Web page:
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A bunch of people want Trump impeached over the Mueller report into potential collusion between Russia and members of the Trump 2016 campaign — including Buttigieg. Although the report found no collusion, it expressly noted that it did not clear the president of obstruction of justice, which has prompted widespread criticism.

Buttigieg offered his thoughts on whether Trump should be removed from office in April during a CNN town hall, saying, “He’s made it pretty clear he deserves impeachment." According to The Huffington Post, the 2020 candidate ultimately said the decision should rest with Congress, adding that the best way to get Trump out of office is by giving him “an absolute thumping at the ballot box.”

Well played.

He Thinks Trump Has A "Porn Star Presidency"
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This one came in March 2019 during a CNN Town Hall. What sucks is the fact that Trump wasn't even the topic of conversation (LOL).

When asked if Vice President Mike Pence would be a better president than Trump, Buttigieg said, "How could he allow himself to become the cheerleader of the porn star presidency?"

What a way to describe Trump's presidency, which has been marred by accusations from adult film star Stormy Daniels. Daniels claimed in 2018 that she had an affair with the president in 2006, which Trump has denied, although he admitted to knowing about payments to her during the 2016 election cycle, although he denied knowing of them in advance. So awkward. The White House did not immediately respond to Elite Daily's request for comment on Buttigieg's remarks.

Trump Took "Advantage Of The Use Of White Nationalism"
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Buttigieg really stuck it to Trump during a March 2019 appearance on The Intercept's podcast Deconstructed, which features columnist Mehdi Hasan. During the chat, the politician spoke on Trump's rise to the White House, attributing it to some pretty distasteful things.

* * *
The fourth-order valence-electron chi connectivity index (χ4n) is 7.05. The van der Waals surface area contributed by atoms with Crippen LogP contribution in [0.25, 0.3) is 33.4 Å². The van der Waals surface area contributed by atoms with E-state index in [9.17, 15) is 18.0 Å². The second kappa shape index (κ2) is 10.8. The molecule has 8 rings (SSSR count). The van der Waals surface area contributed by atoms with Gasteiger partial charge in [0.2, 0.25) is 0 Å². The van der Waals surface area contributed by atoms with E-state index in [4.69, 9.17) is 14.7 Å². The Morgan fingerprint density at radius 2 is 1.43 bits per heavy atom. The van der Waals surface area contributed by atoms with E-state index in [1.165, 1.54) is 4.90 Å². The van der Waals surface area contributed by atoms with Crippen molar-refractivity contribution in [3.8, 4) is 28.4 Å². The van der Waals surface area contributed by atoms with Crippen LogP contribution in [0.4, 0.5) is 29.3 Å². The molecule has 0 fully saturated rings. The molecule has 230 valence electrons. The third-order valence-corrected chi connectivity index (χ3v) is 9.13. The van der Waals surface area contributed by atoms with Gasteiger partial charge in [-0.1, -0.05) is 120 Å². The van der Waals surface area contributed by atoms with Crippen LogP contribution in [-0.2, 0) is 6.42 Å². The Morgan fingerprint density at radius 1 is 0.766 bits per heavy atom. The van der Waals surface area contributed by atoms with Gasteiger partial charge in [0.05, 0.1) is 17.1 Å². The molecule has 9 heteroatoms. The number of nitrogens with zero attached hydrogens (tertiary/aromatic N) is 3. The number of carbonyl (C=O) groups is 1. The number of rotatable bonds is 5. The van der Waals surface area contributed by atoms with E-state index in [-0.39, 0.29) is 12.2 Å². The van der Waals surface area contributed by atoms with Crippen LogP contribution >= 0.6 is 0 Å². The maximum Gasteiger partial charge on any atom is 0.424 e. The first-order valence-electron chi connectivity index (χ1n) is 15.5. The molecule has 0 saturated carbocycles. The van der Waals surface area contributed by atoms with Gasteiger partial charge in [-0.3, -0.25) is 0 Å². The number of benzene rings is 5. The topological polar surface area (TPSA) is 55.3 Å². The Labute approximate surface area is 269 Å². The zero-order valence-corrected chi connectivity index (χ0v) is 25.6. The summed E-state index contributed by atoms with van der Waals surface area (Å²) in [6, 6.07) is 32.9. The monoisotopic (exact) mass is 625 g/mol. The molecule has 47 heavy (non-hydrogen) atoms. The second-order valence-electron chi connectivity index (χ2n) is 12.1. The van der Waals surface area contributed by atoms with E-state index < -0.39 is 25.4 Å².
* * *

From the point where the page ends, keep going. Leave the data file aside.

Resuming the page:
"It’s no secret that this president came to power largely by turning people against one another and by taking advantage of the use of white nationalism," he told the host. "He doesn’t want to acknowledge that it’s a problem, probably because he’s sympathetic to it." Elite Daily reached out to the White House for comment on the remark, but did not immediately hear back.

It wasn't the first time a political observer has suggested that Trump's rhetoric emboldens white nationalists. He received massive backlash in 2017 after saying there were "very fine people on both sides" following a deadly white supremacist rally. But the president has downplayed the apparent rise of white nationalism altogether. On March 15, following a deadly attack on two mosques in Christchurch, New Zealand, Trump told reporters, per The Guardian:

I don’t really. I think it’s a small group of people that have very, very serious problems. I guess, if you look at what happened in New Zealand, perhaps that’s a case. I don’t know enough about it yet.
Trump Allegedly "Fake[d] A Disability"
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According to Trump, he was able to avoid the Vietnam War because of educational deferments and a medical deferment on the grounds of bone spurs in his heels. Buttigieg, however, isn't buying it.

While speaking on the subject in a May 23 interview with The Washington Post, Buttigieg, who served in the Afghanistan War, alleged that Trump's claims were fake, and said he has a "pretty dim view of [Trump's] decision to use his privileged status to fake a disability in order to avoid serving in Vietnam." When asked if he thought the condition was fake, Buttigieg didn't hold back. According to The Hill, he said:

Yeah, at least not that one. This is actually really important because I don’t mean to trivialize disability, but I think that’s exactly what he did.

The White House did not respond to Elite Daily's request for comment on the remark by the time of publication.

Well then. Buttigieg has been increasingly commenting on the president since joining the 2020 pool, so you might want to brace yourself for even wilder remarks. Maybe we'll even get a clapback or two from Trump himself.